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BUSINESS AND PROFESSIONAL MATTERS
Whether you are starting a business or simply hiring a contractor to build a deck on your home, a written contract is advisable to set forth clearly everyone's expectations. Consultation with an attorney and preparation of a contract are particularly important in the following situations:
BUYING, SELLING, OR STARTING A BUSINESS:
When buying an ongoing business, you should have a contract with the seller to (1) assure that you acquire all available rights connected with the business; and (2) assure that you do not assume any unwanted or undisclosed liabilities created by the former owner.
Similarly, when selling a business, the advocacy and expertise of an attorney would be beneficial to you in minimizing your tax liability; in assuring compliance with specific legal notices; in preserving your right to compete, if you so choose; and in assuring that your responsibility for the business is properly severed.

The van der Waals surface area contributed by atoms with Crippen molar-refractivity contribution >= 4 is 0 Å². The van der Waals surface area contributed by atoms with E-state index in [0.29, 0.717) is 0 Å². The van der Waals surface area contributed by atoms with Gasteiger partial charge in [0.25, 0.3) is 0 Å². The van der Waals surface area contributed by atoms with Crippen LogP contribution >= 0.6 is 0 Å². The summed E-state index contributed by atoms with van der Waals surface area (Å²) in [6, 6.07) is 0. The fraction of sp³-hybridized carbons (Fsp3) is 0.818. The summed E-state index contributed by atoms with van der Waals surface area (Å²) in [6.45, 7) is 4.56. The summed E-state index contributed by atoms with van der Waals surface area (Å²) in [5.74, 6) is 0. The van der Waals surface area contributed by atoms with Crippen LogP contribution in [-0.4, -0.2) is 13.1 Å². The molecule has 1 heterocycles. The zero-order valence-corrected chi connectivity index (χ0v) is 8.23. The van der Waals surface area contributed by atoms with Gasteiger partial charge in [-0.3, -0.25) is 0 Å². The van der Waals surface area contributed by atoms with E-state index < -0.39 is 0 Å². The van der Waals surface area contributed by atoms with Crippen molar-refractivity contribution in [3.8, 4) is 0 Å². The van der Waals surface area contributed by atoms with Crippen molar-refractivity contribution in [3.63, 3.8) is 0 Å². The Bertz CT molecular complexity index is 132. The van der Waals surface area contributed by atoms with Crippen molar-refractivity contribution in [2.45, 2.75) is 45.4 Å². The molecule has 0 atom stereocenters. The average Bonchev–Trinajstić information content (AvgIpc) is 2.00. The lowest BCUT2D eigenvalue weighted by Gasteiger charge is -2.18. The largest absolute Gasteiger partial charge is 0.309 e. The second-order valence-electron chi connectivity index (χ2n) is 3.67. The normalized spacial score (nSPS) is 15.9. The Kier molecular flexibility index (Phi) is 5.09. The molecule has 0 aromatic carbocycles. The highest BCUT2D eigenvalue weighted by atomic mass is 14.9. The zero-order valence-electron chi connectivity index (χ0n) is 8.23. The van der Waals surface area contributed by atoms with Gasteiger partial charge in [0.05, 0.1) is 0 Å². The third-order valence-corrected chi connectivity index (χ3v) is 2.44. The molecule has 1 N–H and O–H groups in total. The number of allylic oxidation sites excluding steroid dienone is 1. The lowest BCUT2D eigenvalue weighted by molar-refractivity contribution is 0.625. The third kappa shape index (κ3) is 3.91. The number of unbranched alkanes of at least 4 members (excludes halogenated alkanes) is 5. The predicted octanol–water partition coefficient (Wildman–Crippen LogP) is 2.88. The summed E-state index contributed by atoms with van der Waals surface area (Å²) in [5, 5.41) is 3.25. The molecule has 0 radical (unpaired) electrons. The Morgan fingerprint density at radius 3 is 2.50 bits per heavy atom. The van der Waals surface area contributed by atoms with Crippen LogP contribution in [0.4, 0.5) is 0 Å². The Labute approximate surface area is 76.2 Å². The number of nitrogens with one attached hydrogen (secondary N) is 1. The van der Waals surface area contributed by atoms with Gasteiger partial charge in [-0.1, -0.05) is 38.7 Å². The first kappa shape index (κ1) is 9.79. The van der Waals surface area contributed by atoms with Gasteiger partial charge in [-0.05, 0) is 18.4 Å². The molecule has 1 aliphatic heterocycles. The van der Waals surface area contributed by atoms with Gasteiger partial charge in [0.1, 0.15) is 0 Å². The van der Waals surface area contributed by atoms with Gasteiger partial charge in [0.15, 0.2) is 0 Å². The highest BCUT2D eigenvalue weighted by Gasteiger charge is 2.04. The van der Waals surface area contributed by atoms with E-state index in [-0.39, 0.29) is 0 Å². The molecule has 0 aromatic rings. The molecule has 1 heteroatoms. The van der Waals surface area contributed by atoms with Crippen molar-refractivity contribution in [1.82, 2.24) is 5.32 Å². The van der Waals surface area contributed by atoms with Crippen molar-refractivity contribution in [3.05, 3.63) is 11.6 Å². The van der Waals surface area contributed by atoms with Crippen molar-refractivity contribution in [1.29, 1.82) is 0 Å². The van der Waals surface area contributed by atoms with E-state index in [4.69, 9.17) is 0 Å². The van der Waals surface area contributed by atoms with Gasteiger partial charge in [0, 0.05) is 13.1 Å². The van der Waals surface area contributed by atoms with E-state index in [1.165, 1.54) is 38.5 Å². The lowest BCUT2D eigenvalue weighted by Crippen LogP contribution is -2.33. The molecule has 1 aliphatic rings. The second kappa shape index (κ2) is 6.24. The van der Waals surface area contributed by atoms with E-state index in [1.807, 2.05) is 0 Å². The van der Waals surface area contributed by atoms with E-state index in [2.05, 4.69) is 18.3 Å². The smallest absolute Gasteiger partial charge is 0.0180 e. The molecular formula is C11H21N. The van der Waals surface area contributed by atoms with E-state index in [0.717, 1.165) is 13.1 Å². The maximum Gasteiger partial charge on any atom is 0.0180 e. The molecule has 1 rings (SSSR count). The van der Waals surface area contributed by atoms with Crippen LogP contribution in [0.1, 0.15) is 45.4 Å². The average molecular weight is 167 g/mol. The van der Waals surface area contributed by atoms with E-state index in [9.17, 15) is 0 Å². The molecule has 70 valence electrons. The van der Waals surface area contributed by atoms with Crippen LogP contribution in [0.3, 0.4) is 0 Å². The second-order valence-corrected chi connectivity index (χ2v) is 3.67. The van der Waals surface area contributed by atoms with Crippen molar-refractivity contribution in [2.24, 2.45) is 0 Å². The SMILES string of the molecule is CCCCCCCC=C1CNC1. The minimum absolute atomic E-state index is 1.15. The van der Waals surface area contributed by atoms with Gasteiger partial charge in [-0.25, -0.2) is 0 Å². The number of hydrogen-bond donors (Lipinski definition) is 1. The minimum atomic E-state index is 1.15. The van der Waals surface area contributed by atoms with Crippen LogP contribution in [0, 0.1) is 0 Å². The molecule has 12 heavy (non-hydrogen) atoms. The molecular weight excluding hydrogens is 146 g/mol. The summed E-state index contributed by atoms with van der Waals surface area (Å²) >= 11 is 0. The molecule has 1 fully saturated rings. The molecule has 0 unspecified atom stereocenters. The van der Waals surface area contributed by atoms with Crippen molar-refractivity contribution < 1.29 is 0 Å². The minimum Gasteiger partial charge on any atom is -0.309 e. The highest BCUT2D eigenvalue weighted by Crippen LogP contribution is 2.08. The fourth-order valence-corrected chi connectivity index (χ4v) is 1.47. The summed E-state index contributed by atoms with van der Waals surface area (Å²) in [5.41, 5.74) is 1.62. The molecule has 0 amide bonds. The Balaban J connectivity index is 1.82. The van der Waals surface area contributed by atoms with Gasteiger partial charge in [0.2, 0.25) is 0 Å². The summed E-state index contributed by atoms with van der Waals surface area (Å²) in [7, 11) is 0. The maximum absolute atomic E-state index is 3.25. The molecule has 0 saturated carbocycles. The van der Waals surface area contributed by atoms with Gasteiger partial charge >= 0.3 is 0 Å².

When starting a new business, or even when acquiring an ongoing business, it is important to explore with an attorney the advisability of operating your business as an independent entity, legally separate from you as an individual. By operating under one of the many available business forms, such as a corporation, partnership, limited partnership, or limited liability company, you may be able to limit your personal liability and that of your investors; establish how the business will be controlled; and take greater advantage of tax incentives. Consultation with your attorney can help you determine which organizational structure will provide you with the best protection and the most legal advantages. Also, when starting a new business, you may be confronted with selecting or protecting a name, logo, design, or invention. The need for trademark, copyright, or patent protection should be discussed with your business attorney.